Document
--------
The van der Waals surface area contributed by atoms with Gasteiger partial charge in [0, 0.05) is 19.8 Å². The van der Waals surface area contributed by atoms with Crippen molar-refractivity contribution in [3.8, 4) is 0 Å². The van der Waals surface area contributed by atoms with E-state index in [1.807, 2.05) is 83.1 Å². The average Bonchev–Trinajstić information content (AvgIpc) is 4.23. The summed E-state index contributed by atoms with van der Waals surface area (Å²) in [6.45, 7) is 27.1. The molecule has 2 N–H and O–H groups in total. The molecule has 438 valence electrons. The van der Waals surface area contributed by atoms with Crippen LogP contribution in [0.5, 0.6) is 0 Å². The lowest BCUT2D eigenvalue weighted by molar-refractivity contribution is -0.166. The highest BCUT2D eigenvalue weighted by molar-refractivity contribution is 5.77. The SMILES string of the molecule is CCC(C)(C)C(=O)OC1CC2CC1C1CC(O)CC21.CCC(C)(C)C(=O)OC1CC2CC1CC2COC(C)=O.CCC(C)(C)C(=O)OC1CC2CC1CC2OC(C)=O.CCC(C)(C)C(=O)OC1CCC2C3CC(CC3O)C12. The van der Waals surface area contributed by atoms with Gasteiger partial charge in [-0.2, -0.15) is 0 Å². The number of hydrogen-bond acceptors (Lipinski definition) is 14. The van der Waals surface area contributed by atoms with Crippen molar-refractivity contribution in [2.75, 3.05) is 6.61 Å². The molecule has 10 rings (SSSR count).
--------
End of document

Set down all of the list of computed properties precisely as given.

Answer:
The van der Waals surface area contributed by atoms with Gasteiger partial charge in [0, 0.05) is 19.8 Å². The van der Waals surface area contributed by atoms with Crippen molar-refractivity contribution in [3.8, 4) is 0 Å². The van der Waals surface area contributed by atoms with E-state index in [1.807, 2.05) is 83.1 Å². The average Bonchev–Trinajstić information content (AvgIpc) is 4.23. The summed E-state index contributed by atoms with van der Waals surface area (Å²) in [6.45, 7) is 27.1. The molecule has 2 N–H and O–H groups in total. The molecule has 438 valence electrons. The van der Waals surface area contributed by atoms with Crippen LogP contribution in [0.5, 0.6) is 0 Å². The lowest BCUT2D eigenvalue weighted by molar-refractivity contribution is -0.166. The highest BCUT2D eigenvalue weighted by molar-refractivity contribution is 5.77. The SMILES string of the molecule is CCC(C)(C)C(=O)OC1CC2CC1C1CC(O)CC21.CCC(C)(C)C(=O)OC1CC2CC1CC2COC(C)=O.CCC(C)(C)C(=O)OC1CC2CC1CC2OC(C)=O.CCC(C)(C)C(=O)OC1CCC2C3CC(CC3O)C12. The van der Waals surface area contributed by atoms with Gasteiger partial charge in [-0.2, -0.15) is 0 Å². The number of hydrogen-bond acceptors (Lipinski definition) is 14. The van der Waals surface area contributed by atoms with Crippen molar-refractivity contribution in [2.75, 3.05) is 6.61 Å². The molecule has 10 rings (SSSR count).